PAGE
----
Ok, fine. I’m trying. Every day I’m trying to retrain my obstinate thumb to only tap that space bar once. Just once.

It’s tough! I still have to do a find and replace when I finish any document, including this blog post.

I’m too old to learn new tricks!!!!


Oh, and:

The quick brown fox jumps over the lazy dog.

*apologies to Hank Williams Jr for bastardizing his lyric.

Coming tomorrow: “Three Grammar rules that are okay to break.” My world is off its axis!

A sad state of affairs

I can’t say I’m entirely surprised by the news from this article. It’s a fact that reading actual books in the US is on the decline, and has been for a long time.

As a writer, struggling, hoping, dreaming of being published, of course, this is sad news to me. For every resounding success like the recent Harry Potter series, there are plenty like me, lying like rubble in the street, lost to the big machine that is today’s publishing industry.

My most recent and most disheartening rejection to date came last year. I wrote a book I’m really proud of, edited the hell out of it, made it right and submitted it to a well known local agent. To my utter joy, the agent asked for a copy of the entire manuscript. This was really something heady! The farthest I’d ever gotten with an agent! Only to be told that despite the fact that she loved the characters and enjoyed the story, she didn’t think there was a wide enough audience for my book.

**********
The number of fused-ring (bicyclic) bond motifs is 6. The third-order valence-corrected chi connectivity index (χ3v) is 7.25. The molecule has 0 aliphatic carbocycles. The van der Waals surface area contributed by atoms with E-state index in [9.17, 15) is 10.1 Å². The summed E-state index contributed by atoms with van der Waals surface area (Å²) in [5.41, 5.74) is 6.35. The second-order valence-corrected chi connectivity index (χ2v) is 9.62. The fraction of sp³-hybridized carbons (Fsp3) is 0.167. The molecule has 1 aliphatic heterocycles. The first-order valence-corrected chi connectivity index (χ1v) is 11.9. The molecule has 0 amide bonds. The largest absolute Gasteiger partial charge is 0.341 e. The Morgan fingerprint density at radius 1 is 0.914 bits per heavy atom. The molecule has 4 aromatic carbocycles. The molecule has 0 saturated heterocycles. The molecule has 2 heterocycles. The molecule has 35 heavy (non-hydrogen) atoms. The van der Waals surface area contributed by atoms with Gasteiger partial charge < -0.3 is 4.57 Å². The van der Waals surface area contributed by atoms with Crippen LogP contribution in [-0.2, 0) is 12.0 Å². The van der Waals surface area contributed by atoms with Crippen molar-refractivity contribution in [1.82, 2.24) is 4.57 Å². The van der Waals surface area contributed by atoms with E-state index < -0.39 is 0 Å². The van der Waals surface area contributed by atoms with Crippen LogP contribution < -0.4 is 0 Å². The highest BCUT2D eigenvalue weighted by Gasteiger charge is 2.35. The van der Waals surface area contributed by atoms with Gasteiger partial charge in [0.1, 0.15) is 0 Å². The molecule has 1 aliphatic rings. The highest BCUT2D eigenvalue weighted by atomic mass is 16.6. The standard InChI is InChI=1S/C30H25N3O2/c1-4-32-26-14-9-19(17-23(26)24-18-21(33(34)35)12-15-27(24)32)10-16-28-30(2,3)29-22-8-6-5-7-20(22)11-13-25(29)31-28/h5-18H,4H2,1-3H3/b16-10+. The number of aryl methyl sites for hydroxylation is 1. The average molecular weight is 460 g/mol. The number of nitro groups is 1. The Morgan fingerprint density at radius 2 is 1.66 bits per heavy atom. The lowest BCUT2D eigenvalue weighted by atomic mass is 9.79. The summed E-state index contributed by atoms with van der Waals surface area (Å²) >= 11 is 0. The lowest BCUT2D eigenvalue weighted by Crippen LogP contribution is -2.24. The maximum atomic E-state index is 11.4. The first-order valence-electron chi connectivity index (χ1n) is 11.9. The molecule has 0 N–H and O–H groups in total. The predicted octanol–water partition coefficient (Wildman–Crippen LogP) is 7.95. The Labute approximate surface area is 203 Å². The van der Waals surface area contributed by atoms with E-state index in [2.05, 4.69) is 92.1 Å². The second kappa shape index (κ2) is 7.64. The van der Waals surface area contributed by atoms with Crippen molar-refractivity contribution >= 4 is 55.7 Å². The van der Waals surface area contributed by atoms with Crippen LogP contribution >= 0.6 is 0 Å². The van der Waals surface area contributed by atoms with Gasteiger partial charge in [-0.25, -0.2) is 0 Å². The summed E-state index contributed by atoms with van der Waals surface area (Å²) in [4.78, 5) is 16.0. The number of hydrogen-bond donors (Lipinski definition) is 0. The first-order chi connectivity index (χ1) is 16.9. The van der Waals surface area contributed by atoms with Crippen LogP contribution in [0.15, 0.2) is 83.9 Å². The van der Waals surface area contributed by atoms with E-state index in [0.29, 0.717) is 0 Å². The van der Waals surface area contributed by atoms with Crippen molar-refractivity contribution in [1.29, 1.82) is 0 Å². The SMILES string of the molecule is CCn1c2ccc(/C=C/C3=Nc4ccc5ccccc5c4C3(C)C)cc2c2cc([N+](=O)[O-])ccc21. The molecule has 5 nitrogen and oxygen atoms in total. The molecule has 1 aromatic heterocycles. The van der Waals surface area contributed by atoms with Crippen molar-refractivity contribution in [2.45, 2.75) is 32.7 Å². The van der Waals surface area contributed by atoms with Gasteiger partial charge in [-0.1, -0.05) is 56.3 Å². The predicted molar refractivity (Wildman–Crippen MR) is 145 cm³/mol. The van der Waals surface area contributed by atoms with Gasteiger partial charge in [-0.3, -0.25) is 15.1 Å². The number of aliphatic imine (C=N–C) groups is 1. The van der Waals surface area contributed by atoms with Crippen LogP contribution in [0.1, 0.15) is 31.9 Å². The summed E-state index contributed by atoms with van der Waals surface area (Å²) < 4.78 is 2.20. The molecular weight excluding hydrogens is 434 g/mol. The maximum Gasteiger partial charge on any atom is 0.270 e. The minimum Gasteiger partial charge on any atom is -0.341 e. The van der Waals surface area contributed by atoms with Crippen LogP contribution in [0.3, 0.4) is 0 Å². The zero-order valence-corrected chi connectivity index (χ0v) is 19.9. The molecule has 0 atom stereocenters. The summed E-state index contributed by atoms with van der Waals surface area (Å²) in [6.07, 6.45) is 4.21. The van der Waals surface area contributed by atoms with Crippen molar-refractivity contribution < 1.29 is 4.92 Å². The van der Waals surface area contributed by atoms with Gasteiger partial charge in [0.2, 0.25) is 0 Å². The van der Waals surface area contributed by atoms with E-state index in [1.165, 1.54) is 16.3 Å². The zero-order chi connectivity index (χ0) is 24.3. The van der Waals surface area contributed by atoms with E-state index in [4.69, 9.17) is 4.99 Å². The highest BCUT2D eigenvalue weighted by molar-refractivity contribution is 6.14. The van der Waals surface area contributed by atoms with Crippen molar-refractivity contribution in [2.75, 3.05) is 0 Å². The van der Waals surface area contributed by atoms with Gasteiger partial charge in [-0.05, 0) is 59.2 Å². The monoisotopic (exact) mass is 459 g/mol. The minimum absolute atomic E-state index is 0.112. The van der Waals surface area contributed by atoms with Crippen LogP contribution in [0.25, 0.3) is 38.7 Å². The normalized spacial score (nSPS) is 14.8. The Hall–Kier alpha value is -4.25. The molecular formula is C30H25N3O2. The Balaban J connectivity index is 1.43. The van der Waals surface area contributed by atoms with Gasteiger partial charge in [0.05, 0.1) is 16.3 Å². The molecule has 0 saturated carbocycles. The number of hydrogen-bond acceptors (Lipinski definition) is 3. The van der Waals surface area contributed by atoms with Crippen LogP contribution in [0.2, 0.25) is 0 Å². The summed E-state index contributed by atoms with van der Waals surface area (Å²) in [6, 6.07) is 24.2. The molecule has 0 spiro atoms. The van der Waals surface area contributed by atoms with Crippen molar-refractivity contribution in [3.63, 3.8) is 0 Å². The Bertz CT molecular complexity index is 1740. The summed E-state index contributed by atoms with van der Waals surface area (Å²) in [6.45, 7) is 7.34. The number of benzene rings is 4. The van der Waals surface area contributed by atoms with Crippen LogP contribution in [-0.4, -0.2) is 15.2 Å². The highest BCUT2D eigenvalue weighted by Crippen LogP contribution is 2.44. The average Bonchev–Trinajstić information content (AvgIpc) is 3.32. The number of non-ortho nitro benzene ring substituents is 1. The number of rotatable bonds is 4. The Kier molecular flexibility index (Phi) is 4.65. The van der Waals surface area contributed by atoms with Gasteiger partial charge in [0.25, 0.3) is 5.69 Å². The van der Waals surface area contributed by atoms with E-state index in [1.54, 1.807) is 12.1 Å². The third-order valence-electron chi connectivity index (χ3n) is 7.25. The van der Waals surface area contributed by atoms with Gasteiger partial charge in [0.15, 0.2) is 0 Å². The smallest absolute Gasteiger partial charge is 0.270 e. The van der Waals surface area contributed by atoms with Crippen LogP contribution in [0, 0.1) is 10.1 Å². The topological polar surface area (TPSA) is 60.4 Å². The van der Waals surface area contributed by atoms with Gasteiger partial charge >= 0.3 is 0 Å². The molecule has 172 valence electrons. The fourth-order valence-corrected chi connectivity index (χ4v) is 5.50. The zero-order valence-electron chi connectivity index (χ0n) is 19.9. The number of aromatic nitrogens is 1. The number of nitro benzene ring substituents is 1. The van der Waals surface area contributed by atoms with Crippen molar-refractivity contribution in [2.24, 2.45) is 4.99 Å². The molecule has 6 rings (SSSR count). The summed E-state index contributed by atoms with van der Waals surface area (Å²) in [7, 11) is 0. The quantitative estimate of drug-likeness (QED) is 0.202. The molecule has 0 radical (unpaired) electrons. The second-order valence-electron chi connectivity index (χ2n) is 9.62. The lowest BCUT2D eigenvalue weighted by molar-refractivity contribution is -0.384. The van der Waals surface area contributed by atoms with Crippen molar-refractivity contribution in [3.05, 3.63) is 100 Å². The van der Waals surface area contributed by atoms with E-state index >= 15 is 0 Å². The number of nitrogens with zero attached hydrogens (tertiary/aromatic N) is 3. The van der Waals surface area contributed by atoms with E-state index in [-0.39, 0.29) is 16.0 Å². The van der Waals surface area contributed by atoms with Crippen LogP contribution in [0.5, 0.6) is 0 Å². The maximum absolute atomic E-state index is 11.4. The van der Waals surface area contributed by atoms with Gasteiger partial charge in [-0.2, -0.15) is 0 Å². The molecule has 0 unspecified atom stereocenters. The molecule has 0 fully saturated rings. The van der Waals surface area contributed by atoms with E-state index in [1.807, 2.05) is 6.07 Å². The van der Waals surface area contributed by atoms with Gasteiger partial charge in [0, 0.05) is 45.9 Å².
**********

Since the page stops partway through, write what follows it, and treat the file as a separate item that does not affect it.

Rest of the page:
I know that agents have to do this, right? They have to find something that one of the big conglomerates will love enough to put some dollars behind. Something that will have a mass appeal, and will sell. Preferably something written by an author who already has proven success. A simple fictional baseball book isn’t going to get ‘er done. (so I turned to the rocky road of self-publishing)